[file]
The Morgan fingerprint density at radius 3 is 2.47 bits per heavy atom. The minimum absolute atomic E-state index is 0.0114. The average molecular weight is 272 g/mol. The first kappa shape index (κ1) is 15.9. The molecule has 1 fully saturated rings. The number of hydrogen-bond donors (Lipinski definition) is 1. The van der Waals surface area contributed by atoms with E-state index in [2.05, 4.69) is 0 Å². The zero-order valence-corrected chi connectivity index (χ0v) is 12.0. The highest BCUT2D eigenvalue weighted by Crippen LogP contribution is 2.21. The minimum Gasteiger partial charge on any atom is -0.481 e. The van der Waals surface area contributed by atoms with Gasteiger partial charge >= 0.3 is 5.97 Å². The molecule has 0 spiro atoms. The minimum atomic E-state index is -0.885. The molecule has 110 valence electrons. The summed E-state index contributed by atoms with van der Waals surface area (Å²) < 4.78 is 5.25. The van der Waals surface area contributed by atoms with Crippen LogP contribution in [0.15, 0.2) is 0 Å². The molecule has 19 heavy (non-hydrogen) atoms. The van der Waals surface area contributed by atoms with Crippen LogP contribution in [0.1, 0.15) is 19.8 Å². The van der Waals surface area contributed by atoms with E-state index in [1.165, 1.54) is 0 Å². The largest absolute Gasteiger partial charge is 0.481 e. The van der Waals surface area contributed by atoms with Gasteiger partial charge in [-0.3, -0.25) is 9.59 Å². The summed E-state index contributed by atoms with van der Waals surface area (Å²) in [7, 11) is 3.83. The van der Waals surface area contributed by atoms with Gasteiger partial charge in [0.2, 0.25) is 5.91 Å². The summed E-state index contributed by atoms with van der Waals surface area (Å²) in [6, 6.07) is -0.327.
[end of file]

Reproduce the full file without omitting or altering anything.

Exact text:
The Morgan fingerprint density at radius 3 is 2.47 bits per heavy atom. The minimum absolute atomic E-state index is 0.0114. The average molecular weight is 272 g/mol. The first kappa shape index (κ1) is 15.9. The molecule has 1 fully saturated rings. The number of hydrogen-bond donors (Lipinski definition) is 1. The van der Waals surface area contributed by atoms with E-state index in [2.05, 4.69) is 0 Å². The zero-order valence-corrected chi connectivity index (χ0v) is 12.0. The highest BCUT2D eigenvalue weighted by Crippen LogP contribution is 2.21. The minimum Gasteiger partial charge on any atom is -0.481 e. The van der Waals surface area contributed by atoms with Gasteiger partial charge >= 0.3 is 5.97 Å². The molecule has 0 spiro atoms. The minimum atomic E-state index is -0.885. The molecule has 110 valence electrons. The summed E-state index contributed by atoms with van der Waals surface area (Å²) < 4.78 is 5.25. The van der Waals surface area contributed by atoms with Crippen LogP contribution in [0.15, 0.2) is 0 Å². The molecule has 19 heavy (non-hydrogen) atoms. The van der Waals surface area contributed by atoms with Crippen LogP contribution in [0.1, 0.15) is 19.8 Å². The van der Waals surface area contributed by atoms with E-state index in [1.165, 1.54) is 0 Å². The largest absolute Gasteiger partial charge is 0.481 e. The van der Waals surface area contributed by atoms with Gasteiger partial charge in [-0.3, -0.25) is 9.59 Å². The summed E-state index contributed by atoms with van der Waals surface area (Å²) in [7, 11) is 3.83. The van der Waals surface area contributed by atoms with Gasteiger partial charge in [0.2, 0.25) is 5.91 Å². The summed E-state index contributed by atoms with van der Waals surface area (Å²) in [6, 6.07) is -0.327.